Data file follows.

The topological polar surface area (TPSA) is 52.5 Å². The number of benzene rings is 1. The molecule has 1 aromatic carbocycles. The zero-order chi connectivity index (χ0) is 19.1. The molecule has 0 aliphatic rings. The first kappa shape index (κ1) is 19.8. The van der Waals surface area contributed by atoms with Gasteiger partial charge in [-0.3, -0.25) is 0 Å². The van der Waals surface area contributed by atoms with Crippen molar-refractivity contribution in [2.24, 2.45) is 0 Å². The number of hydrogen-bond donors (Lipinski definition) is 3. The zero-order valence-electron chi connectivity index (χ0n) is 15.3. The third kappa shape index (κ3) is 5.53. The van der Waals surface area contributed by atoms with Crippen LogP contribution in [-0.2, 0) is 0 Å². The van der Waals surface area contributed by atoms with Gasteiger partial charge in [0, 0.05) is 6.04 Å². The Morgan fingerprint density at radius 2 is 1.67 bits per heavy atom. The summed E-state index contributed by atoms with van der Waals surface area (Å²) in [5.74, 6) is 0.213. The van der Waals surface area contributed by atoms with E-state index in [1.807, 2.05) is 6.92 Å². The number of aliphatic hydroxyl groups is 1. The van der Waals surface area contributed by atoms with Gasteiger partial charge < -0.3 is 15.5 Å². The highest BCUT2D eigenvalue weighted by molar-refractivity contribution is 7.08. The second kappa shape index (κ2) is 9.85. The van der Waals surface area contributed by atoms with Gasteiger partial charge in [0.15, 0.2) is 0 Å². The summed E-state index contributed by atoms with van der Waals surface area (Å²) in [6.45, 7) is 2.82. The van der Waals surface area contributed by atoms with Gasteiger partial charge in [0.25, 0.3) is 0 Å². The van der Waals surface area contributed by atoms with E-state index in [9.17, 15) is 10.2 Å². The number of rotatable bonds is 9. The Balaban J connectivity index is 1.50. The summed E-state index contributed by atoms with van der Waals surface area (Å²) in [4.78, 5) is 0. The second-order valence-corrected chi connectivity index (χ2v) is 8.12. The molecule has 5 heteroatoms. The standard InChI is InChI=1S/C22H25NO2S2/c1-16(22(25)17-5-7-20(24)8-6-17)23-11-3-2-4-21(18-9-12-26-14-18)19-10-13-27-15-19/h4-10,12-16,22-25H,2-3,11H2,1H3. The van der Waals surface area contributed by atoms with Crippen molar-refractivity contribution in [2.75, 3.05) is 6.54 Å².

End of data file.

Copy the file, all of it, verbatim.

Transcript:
The topological polar surface area (TPSA) is 52.5 Å². The number of benzene rings is 1. The molecule has 1 aromatic carbocycles. The zero-order chi connectivity index (χ0) is 19.1. The molecule has 0 aliphatic rings. The first kappa shape index (κ1) is 19.8. The van der Waals surface area contributed by atoms with Gasteiger partial charge in [-0.3, -0.25) is 0 Å². The van der Waals surface area contributed by atoms with Crippen molar-refractivity contribution in [2.24, 2.45) is 0 Å². The number of hydrogen-bond donors (Lipinski definition) is 3. The zero-order valence-electron chi connectivity index (χ0n) is 15.3. The third kappa shape index (κ3) is 5.53. The van der Waals surface area contributed by atoms with Crippen LogP contribution in [-0.2, 0) is 0 Å². The van der Waals surface area contributed by atoms with Gasteiger partial charge in [0, 0.05) is 6.04 Å². The Morgan fingerprint density at radius 2 is 1.67 bits per heavy atom. The summed E-state index contributed by atoms with van der Waals surface area (Å²) in [5.74, 6) is 0.213. The van der Waals surface area contributed by atoms with E-state index in [1.807, 2.05) is 6.92 Å². The number of aliphatic hydroxyl groups is 1. The van der Waals surface area contributed by atoms with Gasteiger partial charge < -0.3 is 15.5 Å². The highest BCUT2D eigenvalue weighted by molar-refractivity contribution is 7.08. The second kappa shape index (κ2) is 9.85. The van der Waals surface area contributed by atoms with Gasteiger partial charge in [0.15, 0.2) is 0 Å². The summed E-state index contributed by atoms with van der Waals surface area (Å²) in [6.45, 7) is 2.82. The van der Waals surface area contributed by atoms with Gasteiger partial charge in [0.25, 0.3) is 0 Å². The van der Waals surface area contributed by atoms with E-state index in [9.17, 15) is 10.2 Å². The number of rotatable bonds is 9. The Balaban J connectivity index is 1.50. The summed E-state index contributed by atoms with van der Waals surface area (Å²) in [4.78, 5) is 0. The second-order valence-corrected chi connectivity index (χ2v) is 8.12. The molecule has 5 heteroatoms. The standard InChI is InChI=1S/C22H25NO2S2/c1-16(22(25)17-5-7-20(24)8-6-17)23-11-3-2-4-21(18-9-12-26-14-18)19-10-13-27-15-19/h4-10,12-16,22-25H,2-3,11H2,1H3. The van der Waals surface area contributed by atoms with Crippen molar-refractivity contribution in [2.75, 3.05) is 6.54 Å².